FIG. 8 is a side view of the first portion of a brush holder, with a brush installed, and the second portion removed for clarity.
FIG. 9 is a partial cross-sectional side view of the drive of the present invention, in accordance with another embodiment.
FIG. 10 is a view showing the outer end of the drive of FIG. 9.
In FIG. 1, there is shown a partial cross-sectional side view of the drive 11 of the present invention, in accordance with a preferred embodiment. The drive 11 has a shaft mounted portion and a load portion. The shaft mounted portion includes a hub 13, pole pieces 15 and a coil 17. The shaft mounted portion mounts onto the shaft of a motor and is rotated directly by the motor shaft. The load portion is rotated by an electromagnetic field developed by the shaft mounted portion. The load portion is coupled to the load (e.g. a fan) and includes an armature 19 and sheaves 21. In addition, the drive includes slip rings 23, a brush holder bracket 25 and brush holders 27.
The shaft mounted portion will now be described. The hub 13 is generally in the form of a sleeve. The hub 13 has a cylindrical cavity 29 located therein for receiving a shaft 31 of a motor 33. The hub 13 is coupled to the shaft 31 by a conventional and commercially available compression type shrink disk (not shown). Alternatively, the cavity 29 may be keyed or threaded to receive respective keys or threads on the motor shaft. The hub 13 has an outer end portion and an inner end portion (with inner being referenced as closer to the motor and outer being referenced as further from the motor 33).
Mounted on the outer end portion of the hub are the pole pieces 15. There are two pole pieces, an inner piece and an outer piece. Each pole piece 15 is made up of an annular portion 35, with poles 37 extending from the outer diameter of the annular portion and a lip 39 extending from the inner diameter of the annular portion. The poles 37 on an individual pole piece are spaced apart by gaps. When the pole pieces are assembled as shown, the poles from the inner and outer pole pieces are interdigitated so as to form alternating polarities around the circumference of the assembly of pole pieces. The assembled pole pieces 15 encircle the coil 17 of wire. Thus, the coil 17 is encircled by the annular portions 35, lips 39 and poles 37 of the pole pieces. The pole pieces and the coil extend around the circumference of the hub. The pole pieces 15, and thus the encircled coils, are secured to the hub 13 by bolts 41. The hub 13 has a circumferential shoulder 43 that extends radially outward to receive the bolts and to position the pole pieces 15. The pole pieces abut against the shoulder 43. The pole pieces are made from a low carbon steel, which is magnetic, so as to provide a path for a magnetic field.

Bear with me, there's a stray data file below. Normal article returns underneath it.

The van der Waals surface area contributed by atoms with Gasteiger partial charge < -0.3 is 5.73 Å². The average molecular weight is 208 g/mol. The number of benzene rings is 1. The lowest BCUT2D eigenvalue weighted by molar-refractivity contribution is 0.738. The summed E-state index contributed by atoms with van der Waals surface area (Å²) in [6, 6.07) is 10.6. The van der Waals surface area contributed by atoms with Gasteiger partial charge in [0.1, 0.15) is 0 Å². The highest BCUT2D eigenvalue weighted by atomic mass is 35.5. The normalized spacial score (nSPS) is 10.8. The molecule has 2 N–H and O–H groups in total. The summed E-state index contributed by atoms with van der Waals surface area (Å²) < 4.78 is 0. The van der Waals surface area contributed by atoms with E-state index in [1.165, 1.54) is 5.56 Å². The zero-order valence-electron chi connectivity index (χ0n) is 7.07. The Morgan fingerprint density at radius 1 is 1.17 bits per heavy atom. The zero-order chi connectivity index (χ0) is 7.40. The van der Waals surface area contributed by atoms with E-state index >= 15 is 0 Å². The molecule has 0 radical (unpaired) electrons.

The load portion will now be described. The sheaves 21 are mounted to the hub 13 by way of bearings 45. In the preferred embodiment, the bearing 45 is a double row ball bearing. Alternatively, the bearing may be two bearings. The bearings 45 are located on the hub between the shoulder 43 and a snap ring 47 that is on the hub. The bearings 45 extend around the circumference of the hub. The sheaves 21 are located around the outer circumference of the bearings. The sheaves 21 are positioned on the bearings by a shoulder 49 on one end and bolts 51 on the other end. The sheaves receive belts 22, which are rotatably coupled to a load such as a fan.
The armature 19 is coupled to the sheaves by a radially extending wall 53. The armature 19 is a hollow cylinder and is made of a material that is high in conductivity and permeability. The wall has openings 55 therethrough that communicate with a cavity 56 formed by the armature 19 and the wall 53. The cavity 56 receives the pole pieces 15. The openings 55 allow air circulation through the pole pieces. The sheaves 21, armature 19 and wall 53 form an integral assembly. Alternatively, an interior sleeve can be press fit into the inside diameter of the armature. The interior sleeve can be made of a material that is suitable for the production of eddy currents (high conductivity, high permeability) while the armature around the sleeve can be designed to dissipate heat.
The slip rings 23 are secured to the pole pieces 15 by way of a fan 57. The fan 57 is located so that the pole pieces 15 are interposed between the fan 57 and the sheaves 21. Bolts 59 secure the fan 57 to the outer pole piece 15. The fan has openings 61 therein so that as the pole pieces rotate, the fan causes air to circulate through the openings 55, 61 and the pole pieces for cooling.
A slip ring shaft 63 is coupled to the fan 57 by bolts 65. The slip ring shaft 63 extends in an axial direction away from the sheaves 21. The slip ring shaft has first and second outer surfaces 67, 69. The first outer surface 67 is located at the outer end of the slip ring shaft. The slip rings 23 are mounted on the first surface 67 with a key 71 and an end plate 73. The end plate 73 is bolted onto the outer end of the slip ring shaft. The slip rings 23 extend around the circumference of the slip ring shaft. Wires 75 connect the slip rings 23 to the coil 17. The wires 75 extend through passageways 76 drilled or otherwise formed in the slip ring shaft 63 and the fan 57.